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Home  >  Topics  >  Legal

April 19, 2006
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U.S. Supreme Court considers case of man who killed PO as test of insanity defense

By GINA HOLLAND
Associated Press Writer

WASHINGTON- Eric Clark thought he was being pursued by aliens before he shot and killed an Arizona police officer nearly five years ago.

Clark, a 17-year-old schizophrenic, was found guilty of first-degree murder and sentenced to life in prison. His lawyer argued that he was "guilty except insane" and should instead be sent to a psychiatric facility.

The Supreme Court was reviewing Clark's appeal on Wednesday, in what may become a significant test of state insanity laws.

All but four states _ Idaho, Kansas, Montana and Utah _ allow insanity defenses, but the ruling in Clark's case could force legislatures to change their laws.

Arizona allows defendants to claim they were insane at the time of a crime, but Clark's lawyer David Goldberg said the standard to prove it is almost impossible, violating the constitutional rights of mentally ill defendants.

State lawyers said that their system guarantees that defendants are held responsible for crimes, if they are not insane, and argues that the Supreme Court should not use this case to declare for the first time a constitutional right to an insanity defense.

Clark was a promising football player and popular student until his behavior took a bizarre turn in the months before the millennium. He became convinced that aliens had taken over his town, Flagstaff, Arizona, as a "platinum city" and that his own parents were aliens.

Clark shot Flagstaff police officer Jeff Moritz on June 21, 2000, after the officer pulled over the teen as he drove around his neighborhood in a truck playing loud rap music. Moritz, 30, was the only police officer ever killed in the line of duty in the mountain community north of Phoenix.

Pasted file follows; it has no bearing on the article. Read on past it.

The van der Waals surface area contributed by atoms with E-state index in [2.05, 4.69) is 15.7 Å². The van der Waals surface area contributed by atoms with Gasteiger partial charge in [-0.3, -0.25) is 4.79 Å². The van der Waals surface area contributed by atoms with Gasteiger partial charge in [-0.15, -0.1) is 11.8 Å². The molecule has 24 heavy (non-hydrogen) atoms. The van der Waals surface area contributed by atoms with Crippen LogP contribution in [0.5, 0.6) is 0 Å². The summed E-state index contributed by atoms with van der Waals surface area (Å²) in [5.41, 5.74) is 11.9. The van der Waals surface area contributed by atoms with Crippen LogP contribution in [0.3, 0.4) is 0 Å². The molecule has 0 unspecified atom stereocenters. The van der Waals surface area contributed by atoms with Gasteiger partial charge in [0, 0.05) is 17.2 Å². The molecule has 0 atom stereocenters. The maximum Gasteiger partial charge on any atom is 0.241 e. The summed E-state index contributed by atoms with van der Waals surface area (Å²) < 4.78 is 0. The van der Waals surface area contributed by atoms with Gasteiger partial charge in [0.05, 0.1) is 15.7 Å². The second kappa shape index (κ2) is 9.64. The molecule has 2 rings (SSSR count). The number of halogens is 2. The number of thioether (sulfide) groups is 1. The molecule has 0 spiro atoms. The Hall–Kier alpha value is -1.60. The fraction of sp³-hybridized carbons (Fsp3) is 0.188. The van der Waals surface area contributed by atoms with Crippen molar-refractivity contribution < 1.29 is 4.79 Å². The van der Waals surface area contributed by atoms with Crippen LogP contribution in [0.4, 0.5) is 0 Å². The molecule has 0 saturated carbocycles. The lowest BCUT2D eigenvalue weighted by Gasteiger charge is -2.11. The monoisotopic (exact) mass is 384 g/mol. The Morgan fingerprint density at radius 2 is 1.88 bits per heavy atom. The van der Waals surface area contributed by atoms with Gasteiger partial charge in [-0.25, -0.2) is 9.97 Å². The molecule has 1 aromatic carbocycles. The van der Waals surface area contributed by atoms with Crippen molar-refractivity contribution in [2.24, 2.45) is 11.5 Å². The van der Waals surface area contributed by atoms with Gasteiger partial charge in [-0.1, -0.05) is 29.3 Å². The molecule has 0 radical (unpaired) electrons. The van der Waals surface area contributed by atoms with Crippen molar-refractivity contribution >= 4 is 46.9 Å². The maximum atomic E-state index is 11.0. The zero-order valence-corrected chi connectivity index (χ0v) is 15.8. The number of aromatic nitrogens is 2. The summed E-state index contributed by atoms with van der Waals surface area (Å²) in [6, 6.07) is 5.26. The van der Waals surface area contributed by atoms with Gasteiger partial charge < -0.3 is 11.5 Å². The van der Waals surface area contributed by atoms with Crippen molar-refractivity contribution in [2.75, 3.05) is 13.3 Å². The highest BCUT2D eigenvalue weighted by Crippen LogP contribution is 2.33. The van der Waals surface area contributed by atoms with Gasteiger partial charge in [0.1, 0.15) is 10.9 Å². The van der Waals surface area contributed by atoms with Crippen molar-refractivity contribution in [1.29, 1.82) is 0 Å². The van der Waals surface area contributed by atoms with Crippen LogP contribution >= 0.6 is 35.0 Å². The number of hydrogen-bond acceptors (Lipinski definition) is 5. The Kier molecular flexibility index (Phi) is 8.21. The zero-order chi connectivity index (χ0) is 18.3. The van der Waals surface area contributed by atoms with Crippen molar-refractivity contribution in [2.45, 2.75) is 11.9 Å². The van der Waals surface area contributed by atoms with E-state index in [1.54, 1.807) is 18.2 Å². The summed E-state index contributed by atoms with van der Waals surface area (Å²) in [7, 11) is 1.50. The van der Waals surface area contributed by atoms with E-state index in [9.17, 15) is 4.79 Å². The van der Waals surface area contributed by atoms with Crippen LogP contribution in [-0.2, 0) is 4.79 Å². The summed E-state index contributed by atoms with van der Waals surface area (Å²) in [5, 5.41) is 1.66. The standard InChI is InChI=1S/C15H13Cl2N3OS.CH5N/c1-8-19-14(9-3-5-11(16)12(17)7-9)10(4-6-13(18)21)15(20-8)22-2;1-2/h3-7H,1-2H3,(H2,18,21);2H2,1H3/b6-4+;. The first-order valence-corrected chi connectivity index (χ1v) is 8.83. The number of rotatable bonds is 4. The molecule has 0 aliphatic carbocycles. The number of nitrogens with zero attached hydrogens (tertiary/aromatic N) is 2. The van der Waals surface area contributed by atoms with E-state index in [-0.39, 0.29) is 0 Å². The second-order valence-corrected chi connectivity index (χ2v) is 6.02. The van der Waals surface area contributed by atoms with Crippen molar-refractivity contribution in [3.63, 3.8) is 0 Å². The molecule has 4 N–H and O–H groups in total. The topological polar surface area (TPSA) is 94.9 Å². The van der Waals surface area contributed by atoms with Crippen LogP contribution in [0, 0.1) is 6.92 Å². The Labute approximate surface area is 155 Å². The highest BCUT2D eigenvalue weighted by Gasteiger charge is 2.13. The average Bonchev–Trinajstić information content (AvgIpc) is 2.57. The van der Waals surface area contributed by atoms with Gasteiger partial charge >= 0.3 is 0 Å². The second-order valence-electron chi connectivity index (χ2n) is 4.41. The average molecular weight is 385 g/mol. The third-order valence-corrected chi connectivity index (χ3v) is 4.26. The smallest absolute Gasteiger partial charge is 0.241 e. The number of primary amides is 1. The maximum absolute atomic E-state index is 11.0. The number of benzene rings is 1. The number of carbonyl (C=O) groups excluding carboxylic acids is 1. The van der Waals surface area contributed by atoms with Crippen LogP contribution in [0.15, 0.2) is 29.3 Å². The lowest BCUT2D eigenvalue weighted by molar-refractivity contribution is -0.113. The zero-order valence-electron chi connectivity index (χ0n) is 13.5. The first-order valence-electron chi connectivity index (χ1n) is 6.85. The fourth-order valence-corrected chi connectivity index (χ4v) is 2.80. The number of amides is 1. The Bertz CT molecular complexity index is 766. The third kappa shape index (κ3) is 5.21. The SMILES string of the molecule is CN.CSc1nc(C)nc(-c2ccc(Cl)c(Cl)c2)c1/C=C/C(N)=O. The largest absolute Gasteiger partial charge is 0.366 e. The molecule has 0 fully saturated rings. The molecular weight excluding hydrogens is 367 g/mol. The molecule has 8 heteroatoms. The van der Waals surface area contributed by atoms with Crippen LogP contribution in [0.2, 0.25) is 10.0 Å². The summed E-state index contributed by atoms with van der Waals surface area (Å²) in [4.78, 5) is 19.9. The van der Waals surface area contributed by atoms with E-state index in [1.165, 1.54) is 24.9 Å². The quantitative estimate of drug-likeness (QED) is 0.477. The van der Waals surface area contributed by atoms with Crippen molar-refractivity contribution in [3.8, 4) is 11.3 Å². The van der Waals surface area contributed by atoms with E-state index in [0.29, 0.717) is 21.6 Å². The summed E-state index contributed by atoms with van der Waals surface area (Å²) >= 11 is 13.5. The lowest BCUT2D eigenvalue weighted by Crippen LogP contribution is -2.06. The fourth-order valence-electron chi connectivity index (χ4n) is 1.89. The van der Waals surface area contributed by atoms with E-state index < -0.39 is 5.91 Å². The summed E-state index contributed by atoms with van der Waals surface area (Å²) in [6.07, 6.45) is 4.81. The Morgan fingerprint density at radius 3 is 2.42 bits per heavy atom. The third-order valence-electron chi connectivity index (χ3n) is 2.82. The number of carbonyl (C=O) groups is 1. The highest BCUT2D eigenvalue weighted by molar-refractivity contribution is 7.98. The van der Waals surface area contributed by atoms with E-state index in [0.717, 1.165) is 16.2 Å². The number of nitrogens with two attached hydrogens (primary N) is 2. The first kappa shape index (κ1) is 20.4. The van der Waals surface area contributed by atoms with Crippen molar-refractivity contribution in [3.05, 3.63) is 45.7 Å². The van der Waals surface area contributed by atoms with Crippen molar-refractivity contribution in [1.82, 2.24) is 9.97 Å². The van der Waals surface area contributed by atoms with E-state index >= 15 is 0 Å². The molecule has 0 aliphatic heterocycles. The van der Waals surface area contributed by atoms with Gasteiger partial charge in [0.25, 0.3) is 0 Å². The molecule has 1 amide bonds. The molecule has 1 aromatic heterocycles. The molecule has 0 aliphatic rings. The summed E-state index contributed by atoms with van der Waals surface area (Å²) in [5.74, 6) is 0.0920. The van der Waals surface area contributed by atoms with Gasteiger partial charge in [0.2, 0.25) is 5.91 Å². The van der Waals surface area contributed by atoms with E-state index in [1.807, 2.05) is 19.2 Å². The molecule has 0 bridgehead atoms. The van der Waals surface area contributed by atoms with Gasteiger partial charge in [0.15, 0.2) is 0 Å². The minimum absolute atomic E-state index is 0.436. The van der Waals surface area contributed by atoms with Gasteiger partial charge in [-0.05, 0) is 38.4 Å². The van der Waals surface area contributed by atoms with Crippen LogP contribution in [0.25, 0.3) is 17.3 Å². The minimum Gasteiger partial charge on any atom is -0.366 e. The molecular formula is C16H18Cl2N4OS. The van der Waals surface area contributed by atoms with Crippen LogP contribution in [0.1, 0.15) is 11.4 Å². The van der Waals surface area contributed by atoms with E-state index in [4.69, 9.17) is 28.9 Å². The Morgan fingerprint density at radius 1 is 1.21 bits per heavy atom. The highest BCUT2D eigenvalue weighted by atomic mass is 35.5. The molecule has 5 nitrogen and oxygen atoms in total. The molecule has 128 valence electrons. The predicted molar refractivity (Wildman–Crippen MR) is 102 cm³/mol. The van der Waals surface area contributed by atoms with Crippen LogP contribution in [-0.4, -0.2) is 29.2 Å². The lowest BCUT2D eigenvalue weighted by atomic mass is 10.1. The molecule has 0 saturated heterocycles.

Both sides agreed that Clark suffered from paranoid schizophrenia, but they disagreed on his legal insanity.

The Arizona law says a defendant "may be found guilty except insane if at the time of the commission of the criminal act the person was afflicted with a mental disease or defect of such severity that the person did not know the criminal act was wrong."

Lawmakers around the country imposed new restrictions on insanity claims following John Hinckley's acquittal by reason of insanity in the March 1981 shooting of U.S. President Ronald Reagan. Arizona changed its insanity law in 1993.

Sixteen states are supporting Arizona and filed briefs warning justices that if they accept Clark's view of the case "it will call into serious question the validity of the majority of state insanity statutes."

Clark is supported by a variety of health groups including the American Psychiatric Association, American Psychological Association and American Association on Mental Retardation.

___

On the Net:

Supreme Court: http://www.supremecourtus.gov/






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